The Magic Wood For the Cricket Bat: Willow

Nowadays, mostly all like to either watch or play cricket, and mostly all of you must have a cricket bat at home. But have you ever wonder how these bats are being made and what type of wood is being used to make them?

There are many wood types that are used in the manufacturing of cricket bats, but the most preferred wood type that is used is the willow. The cricket bats are traditionally made from the wood of the willow tree, which is also called cricket bat willow.

The scientific name of this tree is Salix Alba.

The Willow Tree

There are two types of willows used commonly for manufacturing cricket bats – the White Willow (English Willow) and the Kashmir Willow. English willow is grown in England whereas the Kashmir Willow is grown in the areas of Kashmir.

The main difference between the two is their colour. English willows are whiter in colour, whereas the Kashmir willows are light brownish in colour.

The reason for using this wood lies in its toughness to withstand bumps. It does not break or doesn’t even get a dent due to the impact of the ball coming at a high speed.

In addition to this, this wood is also light in weight. English Willow bats are best for those who are experienced players and playing with hard balls because these bats are softer in nature than the Kashmir willow bats.

Kashmir willow bats are a little heavier and useful for beginners playing with softer balls. These bats last longer than English willow bats and require less maintenance.

The design of the bat has a wooden spring in place of meeting the cane handle and white willow wooden blade. The current design of a cane handle spliced into a willow blade through a pointed joint was invented in the 1880s by Charles Richardson, who was the first Chief Engineer of the Severn Railway Tunnel.

The Cricket bat. Note the wedge-shaped joint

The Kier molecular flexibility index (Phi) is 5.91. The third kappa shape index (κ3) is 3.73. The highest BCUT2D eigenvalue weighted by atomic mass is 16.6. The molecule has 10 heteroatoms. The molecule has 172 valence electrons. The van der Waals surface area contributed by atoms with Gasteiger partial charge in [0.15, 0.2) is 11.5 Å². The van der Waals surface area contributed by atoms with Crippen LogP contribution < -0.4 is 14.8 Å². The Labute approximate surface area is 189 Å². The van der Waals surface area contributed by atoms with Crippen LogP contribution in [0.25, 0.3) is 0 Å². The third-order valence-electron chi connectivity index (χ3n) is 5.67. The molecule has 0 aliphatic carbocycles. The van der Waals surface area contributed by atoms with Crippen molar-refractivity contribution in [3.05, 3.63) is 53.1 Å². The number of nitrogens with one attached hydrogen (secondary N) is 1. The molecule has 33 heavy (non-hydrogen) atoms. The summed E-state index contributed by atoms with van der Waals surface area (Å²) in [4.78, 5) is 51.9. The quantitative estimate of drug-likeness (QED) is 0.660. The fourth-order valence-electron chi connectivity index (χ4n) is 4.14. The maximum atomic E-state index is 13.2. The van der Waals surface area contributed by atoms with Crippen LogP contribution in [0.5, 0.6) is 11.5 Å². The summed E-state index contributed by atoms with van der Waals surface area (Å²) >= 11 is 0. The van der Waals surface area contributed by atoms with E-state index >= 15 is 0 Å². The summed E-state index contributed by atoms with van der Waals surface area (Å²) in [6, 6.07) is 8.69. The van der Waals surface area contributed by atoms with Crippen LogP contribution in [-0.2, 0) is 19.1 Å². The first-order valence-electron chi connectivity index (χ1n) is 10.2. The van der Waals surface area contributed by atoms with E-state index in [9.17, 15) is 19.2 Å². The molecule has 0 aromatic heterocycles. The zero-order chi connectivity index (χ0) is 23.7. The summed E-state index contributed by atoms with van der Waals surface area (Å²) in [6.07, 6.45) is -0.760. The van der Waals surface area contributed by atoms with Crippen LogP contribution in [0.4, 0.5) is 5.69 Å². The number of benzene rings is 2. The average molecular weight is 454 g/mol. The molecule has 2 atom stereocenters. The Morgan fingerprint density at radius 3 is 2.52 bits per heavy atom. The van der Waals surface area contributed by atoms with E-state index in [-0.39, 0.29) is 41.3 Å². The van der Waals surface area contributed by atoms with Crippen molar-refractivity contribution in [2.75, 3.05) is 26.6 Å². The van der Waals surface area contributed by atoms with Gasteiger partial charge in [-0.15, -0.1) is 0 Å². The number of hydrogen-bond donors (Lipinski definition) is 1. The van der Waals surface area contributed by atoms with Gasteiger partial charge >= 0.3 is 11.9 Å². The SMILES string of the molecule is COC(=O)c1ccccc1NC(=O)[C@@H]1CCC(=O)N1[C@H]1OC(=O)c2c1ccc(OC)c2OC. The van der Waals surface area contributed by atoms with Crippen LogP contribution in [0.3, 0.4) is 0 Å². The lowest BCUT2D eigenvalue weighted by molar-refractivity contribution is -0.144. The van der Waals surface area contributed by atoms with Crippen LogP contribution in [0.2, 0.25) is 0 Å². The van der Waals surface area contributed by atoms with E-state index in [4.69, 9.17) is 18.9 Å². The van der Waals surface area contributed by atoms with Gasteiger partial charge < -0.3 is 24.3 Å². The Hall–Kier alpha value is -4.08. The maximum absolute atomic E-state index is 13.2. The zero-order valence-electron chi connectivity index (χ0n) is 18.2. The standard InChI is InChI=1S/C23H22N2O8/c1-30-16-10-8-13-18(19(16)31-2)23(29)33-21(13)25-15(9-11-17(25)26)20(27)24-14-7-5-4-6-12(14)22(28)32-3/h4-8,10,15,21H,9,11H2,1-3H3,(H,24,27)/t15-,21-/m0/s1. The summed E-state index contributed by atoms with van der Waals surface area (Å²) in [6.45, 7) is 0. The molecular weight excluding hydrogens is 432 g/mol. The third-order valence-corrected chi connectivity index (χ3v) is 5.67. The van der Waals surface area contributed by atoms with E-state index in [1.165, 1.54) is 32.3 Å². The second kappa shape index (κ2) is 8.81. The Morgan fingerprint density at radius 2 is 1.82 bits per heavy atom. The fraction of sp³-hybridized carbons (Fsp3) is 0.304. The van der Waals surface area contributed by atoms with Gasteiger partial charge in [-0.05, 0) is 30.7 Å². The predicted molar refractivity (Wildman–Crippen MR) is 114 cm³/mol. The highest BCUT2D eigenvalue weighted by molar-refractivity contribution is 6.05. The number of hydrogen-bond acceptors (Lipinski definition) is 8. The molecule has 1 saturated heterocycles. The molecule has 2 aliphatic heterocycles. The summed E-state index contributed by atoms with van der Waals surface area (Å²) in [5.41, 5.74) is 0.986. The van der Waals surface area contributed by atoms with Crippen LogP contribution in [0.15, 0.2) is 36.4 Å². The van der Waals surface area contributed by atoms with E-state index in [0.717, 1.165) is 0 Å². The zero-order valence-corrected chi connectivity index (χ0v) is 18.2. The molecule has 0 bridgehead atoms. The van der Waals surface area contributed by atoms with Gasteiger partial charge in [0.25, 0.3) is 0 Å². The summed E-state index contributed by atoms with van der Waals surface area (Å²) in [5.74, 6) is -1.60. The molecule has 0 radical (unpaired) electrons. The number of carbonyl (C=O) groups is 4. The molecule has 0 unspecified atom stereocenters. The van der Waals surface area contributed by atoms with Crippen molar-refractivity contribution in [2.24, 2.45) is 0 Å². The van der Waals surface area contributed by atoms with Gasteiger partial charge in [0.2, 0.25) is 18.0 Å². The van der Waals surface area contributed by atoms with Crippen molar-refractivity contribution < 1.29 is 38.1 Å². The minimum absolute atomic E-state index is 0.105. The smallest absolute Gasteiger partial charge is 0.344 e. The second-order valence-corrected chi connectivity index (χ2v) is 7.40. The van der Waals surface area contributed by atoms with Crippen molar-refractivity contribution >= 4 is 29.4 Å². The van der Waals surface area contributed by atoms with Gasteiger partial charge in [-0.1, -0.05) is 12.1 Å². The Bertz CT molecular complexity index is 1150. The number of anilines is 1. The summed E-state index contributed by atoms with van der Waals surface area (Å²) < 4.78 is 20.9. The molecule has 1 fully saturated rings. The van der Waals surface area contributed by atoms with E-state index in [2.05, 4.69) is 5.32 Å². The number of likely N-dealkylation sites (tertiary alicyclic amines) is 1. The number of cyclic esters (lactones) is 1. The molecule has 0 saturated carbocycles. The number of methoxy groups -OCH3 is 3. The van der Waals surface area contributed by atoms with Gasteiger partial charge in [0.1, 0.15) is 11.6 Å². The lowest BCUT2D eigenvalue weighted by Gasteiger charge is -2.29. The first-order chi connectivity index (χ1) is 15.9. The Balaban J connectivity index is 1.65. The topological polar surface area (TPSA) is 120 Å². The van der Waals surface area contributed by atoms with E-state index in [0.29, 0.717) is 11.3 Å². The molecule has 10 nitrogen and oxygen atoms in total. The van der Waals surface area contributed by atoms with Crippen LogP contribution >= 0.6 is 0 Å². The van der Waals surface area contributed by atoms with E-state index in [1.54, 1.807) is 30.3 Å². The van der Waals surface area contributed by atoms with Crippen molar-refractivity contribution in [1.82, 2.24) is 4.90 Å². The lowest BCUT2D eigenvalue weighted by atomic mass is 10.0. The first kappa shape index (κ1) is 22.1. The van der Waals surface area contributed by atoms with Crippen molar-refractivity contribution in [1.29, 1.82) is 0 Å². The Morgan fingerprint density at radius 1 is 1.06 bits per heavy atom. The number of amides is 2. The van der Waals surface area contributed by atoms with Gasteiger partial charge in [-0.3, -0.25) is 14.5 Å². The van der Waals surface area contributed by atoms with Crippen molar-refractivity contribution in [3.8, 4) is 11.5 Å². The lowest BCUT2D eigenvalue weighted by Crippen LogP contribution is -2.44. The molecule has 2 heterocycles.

One of the interesting facts about the cricket bat is that when the wood is cut to make a bat, it weighs 10 kgs, however, after seasoning, it remains just 1.2 – 1.4 kgs.

Once the bat is purchased, it is then compressed and strengthened with the help of a tool named millet. This process is called knocking-in. If Knocking-in is not completed correctly, the chance of damaging the bat is high.

Applying linseed oil on the bat makes it stronger. Coating of this oil maintains moisture levels in the bats and helps in increasing the protection.
According to the rules of cricket, the length of a cricket bat cannot be more than 38 inches (97 cm), the width no more than 4.25 inches (10.8 cm), and the overall depth no more than 2.64 inches (6.7 cm).

Evolution of the cricket bat

Bats were not always this shape. Before the 18th-century bats tended to be shaped similar to modern hockey sticks. This may well have been a legacy of the game’s reputed origins. Although the first forms of cricket are obscure, it may be that the game was first played using shepherd’s crooks. The oldest bat still in existence is dated 1729 and is on display in the Sandham Room at the Oval in London.

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